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June 2021

Noise Ordinance Change Is Bad Idea

Submitted by David Johnson,

Because the City of Davis is considering a revised sound ordinance, I thought it would be helpful to hear from Robert Lawson, a sound professional, who recently posted the following informative piece on Nextdoor.com.


I am a Certified Industrial Hygienist and Certified Safety Professional with over 35 years experience taking sound level measurements and commenting on noise issues as a part of the CEQA process.

  1. It is unusual, and in my opinion a bad idea, to base the City of Davis noise ordinance in large part on sound levels averaged over a 1 hour period (l eq - 60 minutes).

-- Unusual?

 - Color coded noise ordinances from several other communities with University of California campuses (Berkeley, Los Angeles, Riverside, San Diego, San Francisco, Santa Barbara) as well as from Sacramento are available at https://nonoise.org/regulation/stateregs.htm .

Unless I’m mistaken, only San Diego uses l eq - 60 minutes. Although several use a sliding scale for averaged sound levels (30 minutes to 5 minutes, based on sound levels) most of these have specific mention or provisions for impulsive noise (noise of very short duration with a sharp onset), which is the type of noise that has had much discussion lately in town in regards to recreational equipment.

 -The nonoise.org site also includes a summary review of hundreds of ordinances across the country, indicating that 60 minute averaging (l eq 60 mins) is not common in community noise ordinances.

  1. It could be costly and difficult to enforce a noise ordinance largely based on average noise levels over a 60 minute period.

-- Costly/difficult to enforce?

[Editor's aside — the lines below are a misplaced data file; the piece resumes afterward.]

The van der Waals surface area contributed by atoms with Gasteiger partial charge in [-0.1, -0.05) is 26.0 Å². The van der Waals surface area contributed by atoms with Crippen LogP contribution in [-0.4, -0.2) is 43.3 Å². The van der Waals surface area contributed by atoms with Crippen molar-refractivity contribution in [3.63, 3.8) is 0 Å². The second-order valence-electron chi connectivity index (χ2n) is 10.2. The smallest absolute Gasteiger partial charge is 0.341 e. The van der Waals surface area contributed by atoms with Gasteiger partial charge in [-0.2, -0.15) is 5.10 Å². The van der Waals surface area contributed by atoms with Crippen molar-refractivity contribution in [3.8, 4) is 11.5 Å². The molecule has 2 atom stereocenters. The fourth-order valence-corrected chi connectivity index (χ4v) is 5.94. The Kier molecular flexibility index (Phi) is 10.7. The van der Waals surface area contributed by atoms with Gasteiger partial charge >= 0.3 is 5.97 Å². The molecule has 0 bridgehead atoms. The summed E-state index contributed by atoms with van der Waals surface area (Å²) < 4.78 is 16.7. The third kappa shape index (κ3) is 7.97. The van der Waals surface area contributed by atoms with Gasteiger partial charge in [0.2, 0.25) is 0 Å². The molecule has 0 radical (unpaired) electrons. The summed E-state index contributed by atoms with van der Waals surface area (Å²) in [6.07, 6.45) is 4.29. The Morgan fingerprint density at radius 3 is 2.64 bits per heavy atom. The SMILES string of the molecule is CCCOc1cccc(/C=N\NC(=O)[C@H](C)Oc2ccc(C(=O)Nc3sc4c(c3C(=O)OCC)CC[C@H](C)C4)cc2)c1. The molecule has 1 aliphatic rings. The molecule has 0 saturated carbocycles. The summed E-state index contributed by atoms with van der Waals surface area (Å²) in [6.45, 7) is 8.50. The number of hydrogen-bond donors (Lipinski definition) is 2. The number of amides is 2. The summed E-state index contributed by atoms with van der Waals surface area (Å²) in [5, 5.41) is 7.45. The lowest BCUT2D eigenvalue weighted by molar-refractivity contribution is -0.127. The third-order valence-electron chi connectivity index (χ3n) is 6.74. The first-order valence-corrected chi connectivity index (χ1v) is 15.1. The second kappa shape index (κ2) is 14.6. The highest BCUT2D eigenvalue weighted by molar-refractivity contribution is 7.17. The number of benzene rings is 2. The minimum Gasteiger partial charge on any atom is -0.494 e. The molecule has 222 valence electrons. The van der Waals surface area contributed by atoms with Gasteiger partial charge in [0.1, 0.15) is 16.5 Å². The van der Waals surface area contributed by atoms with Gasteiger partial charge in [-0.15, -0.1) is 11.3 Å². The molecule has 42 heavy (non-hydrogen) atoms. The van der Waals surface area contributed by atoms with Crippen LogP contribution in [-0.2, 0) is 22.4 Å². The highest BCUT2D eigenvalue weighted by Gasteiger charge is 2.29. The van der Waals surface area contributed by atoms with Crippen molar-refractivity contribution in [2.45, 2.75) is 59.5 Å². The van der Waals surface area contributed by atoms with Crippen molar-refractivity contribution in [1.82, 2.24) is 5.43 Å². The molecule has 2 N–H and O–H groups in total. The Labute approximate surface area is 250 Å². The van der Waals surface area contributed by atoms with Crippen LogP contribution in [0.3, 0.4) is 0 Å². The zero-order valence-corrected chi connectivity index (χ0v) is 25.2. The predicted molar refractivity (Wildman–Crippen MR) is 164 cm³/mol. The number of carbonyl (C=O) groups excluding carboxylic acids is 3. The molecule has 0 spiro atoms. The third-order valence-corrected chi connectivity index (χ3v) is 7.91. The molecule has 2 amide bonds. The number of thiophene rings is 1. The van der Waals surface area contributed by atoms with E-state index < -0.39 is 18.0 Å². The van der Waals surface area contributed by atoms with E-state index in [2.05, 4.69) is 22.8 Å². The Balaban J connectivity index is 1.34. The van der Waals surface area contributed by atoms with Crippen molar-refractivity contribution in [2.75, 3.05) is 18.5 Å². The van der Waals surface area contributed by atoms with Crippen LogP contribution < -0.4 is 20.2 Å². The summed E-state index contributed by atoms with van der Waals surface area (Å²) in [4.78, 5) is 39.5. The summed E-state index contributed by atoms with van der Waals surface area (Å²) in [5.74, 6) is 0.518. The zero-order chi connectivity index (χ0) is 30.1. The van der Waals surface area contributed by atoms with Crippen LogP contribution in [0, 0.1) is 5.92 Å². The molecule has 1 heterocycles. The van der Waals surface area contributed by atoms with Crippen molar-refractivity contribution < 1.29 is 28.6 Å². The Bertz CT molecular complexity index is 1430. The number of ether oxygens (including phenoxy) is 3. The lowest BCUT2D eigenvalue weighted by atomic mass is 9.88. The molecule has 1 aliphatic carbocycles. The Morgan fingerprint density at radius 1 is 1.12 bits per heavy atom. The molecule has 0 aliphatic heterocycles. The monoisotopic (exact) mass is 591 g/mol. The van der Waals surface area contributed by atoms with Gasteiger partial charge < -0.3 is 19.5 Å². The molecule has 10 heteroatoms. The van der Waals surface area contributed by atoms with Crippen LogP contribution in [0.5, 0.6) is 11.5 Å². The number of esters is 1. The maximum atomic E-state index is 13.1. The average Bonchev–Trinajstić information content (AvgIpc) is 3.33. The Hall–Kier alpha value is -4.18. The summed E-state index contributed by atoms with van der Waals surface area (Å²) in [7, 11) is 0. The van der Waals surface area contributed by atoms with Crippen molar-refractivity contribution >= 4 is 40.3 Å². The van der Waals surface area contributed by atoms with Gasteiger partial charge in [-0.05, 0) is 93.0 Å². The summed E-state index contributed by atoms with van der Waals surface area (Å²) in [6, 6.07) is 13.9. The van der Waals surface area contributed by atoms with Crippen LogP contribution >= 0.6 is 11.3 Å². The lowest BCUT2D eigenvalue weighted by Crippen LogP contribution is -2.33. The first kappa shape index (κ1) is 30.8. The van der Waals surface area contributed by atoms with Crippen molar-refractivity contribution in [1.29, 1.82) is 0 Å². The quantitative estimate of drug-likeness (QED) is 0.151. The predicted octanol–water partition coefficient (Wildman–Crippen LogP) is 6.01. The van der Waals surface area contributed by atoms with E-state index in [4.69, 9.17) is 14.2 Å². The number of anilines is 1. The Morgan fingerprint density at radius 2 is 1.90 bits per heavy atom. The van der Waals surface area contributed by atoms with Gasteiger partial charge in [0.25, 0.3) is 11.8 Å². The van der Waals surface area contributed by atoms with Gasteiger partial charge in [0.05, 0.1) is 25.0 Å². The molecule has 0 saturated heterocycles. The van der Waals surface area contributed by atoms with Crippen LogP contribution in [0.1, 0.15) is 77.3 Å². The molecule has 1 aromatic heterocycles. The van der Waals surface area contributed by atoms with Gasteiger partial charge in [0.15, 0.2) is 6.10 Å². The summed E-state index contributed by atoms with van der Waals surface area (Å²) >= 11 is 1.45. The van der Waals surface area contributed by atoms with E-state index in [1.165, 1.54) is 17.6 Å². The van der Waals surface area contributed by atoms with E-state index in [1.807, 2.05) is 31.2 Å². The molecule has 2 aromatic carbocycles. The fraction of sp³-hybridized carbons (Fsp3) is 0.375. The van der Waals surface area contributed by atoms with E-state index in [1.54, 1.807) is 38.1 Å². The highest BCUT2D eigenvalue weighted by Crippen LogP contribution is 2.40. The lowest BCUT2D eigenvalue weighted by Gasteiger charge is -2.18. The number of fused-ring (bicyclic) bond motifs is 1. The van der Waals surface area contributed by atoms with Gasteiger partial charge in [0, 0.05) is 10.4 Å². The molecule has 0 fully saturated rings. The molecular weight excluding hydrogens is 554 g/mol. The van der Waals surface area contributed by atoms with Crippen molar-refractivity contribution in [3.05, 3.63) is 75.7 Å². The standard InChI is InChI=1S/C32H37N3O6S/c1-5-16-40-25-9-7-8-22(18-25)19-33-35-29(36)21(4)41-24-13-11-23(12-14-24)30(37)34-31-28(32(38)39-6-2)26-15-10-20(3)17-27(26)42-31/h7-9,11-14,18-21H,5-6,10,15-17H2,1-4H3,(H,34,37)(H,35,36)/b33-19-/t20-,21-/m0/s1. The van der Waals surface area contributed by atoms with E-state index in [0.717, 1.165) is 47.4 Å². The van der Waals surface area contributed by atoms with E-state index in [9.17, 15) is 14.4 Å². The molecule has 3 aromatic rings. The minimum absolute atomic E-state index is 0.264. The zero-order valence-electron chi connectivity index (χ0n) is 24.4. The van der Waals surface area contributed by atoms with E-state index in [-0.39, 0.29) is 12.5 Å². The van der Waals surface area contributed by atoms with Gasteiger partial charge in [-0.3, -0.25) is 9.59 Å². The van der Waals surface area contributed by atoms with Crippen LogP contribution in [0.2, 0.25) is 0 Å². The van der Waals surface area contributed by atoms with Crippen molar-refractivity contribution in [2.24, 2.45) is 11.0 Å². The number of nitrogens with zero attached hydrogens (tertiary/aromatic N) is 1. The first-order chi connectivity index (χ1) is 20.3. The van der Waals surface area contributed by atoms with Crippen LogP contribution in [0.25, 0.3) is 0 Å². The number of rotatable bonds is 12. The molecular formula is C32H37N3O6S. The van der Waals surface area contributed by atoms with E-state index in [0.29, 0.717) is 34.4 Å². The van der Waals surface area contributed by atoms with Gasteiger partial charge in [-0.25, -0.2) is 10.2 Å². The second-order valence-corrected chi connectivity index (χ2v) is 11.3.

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Proposed Noise Ordinance Is Ill Advised


Dear Members of the Davis City Council,

I have looked into the proposed changes to the noise ordinance, and I have investigated what the standards are in other communities. I find both the existing ordinance and the proposed ordinance lacking in the detail to make either enforceable without considerable interpretation. Even more surprisingly though, I found that what the staff reports to be very minor changes to actually be very significant changes thus requiring a more robust process before implementation.

First, I want to address the new definition of Person in the proposed rewrite of 24.01 General Provision that exempts the city.  They simply remove: "...  including any city, county, district or other public agency." this move to exempt the City from the ordinance is a significant change and creates a dubious double standard. I do not think it is appropriate to exempt the City, but at a minimum that decision needs to be better vetted.

Next I want to address averages and maximums. Clearly changing the language in 24.02.020 figure 1 from "Maximum Noise Level (dBA)" to "Average Hourly Noise Level (dBA)" is a meaningful change that alters what is covered by the ordinance. Such a significant change should be better vetted by commissions and the community before implementation.

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